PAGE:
Objectual filosis

9.4.2 The objectual analysis of definitions

Among the few definitions regarding the above-mentioned notion of system which may be found in dictionaries, let us draw-up an excerpt of the components which are common to all these definitions specialized on specific activity fields.

First of all, one may observe that the system is always a compound (complex) object, a set with at least two elements (that is a reason why we have used the term of systemic set for the set with a number of elements ). The fact that the system is a complex object shall determine (as we have seen in chapter 3) the existence of a common reference for all the objects which belong to the system. Because for each property of the constitutive objects, a specific reference of that property is required, the set (union) of the references which are specific to the common properties shall make-up a complex object - the internal reference system of that complex object.

Secondly, between the objects which make-up the system (its elements), there are always mutual dependence relations deployed between some of their properties. Therefore, interdependence relations shall be established both between the internal objects of the complex object (more exactly, between the possible couple of elements) and between each from these objects and the common reference of the complex object. We have noticed (also in chapter 3) that these relations between objects are in fact relations between the internal reference system of these objects.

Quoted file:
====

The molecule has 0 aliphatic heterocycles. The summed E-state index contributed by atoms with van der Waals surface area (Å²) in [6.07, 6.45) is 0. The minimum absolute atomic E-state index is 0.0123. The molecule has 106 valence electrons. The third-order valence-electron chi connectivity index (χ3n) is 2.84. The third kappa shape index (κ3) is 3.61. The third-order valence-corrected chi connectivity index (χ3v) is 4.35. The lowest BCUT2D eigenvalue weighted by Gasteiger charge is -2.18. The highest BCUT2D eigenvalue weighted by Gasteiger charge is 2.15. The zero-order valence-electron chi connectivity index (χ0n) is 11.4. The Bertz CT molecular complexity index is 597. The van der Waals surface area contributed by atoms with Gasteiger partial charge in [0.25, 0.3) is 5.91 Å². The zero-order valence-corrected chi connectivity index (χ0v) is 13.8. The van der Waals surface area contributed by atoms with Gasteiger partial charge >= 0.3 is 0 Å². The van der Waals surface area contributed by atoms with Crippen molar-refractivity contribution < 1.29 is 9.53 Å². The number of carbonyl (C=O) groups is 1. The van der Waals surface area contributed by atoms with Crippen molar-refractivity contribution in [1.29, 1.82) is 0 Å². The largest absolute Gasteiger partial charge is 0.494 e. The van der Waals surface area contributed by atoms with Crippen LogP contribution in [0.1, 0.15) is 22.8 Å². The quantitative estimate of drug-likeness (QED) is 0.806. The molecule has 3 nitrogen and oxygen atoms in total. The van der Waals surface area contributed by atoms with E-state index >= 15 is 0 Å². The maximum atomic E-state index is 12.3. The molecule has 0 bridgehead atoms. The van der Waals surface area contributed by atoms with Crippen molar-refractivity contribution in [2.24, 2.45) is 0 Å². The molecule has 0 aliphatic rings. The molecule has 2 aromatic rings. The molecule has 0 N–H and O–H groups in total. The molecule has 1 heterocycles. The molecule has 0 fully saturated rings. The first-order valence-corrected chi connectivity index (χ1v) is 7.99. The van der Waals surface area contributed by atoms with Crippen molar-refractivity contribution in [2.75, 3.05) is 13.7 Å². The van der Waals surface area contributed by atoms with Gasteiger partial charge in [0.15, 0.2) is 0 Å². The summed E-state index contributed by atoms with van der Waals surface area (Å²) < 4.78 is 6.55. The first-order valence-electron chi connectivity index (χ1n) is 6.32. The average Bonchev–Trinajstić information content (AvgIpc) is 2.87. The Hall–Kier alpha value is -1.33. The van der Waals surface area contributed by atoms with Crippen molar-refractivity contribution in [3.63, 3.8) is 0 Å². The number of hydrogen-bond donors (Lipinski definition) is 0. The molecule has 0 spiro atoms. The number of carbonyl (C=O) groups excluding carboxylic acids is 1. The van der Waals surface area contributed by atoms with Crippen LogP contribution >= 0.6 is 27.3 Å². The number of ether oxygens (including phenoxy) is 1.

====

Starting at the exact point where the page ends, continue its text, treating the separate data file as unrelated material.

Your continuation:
Thirdly, there is at least one invariant order relation along the set of the system’s elements, as long as the system exists. This is the meaning of the systematization relations which are applied on a set of objects (either real or abstract), which will generate a system.

Fourthly, the objects which make-up the system may belong to any processual class of objects (of type Sx , x =0, 1, 2, ...n), such as, for example, the fluxes or other types of far more complex types; it is important only that the system’s objects to comply with the above-mentioned conditions. The constitutive objects of a system may be either real (material) or abstract (graphical symbols, words, collocations, sentences, phrases etc.) objects, and we are therefore dealing with processual objects of various ranks.

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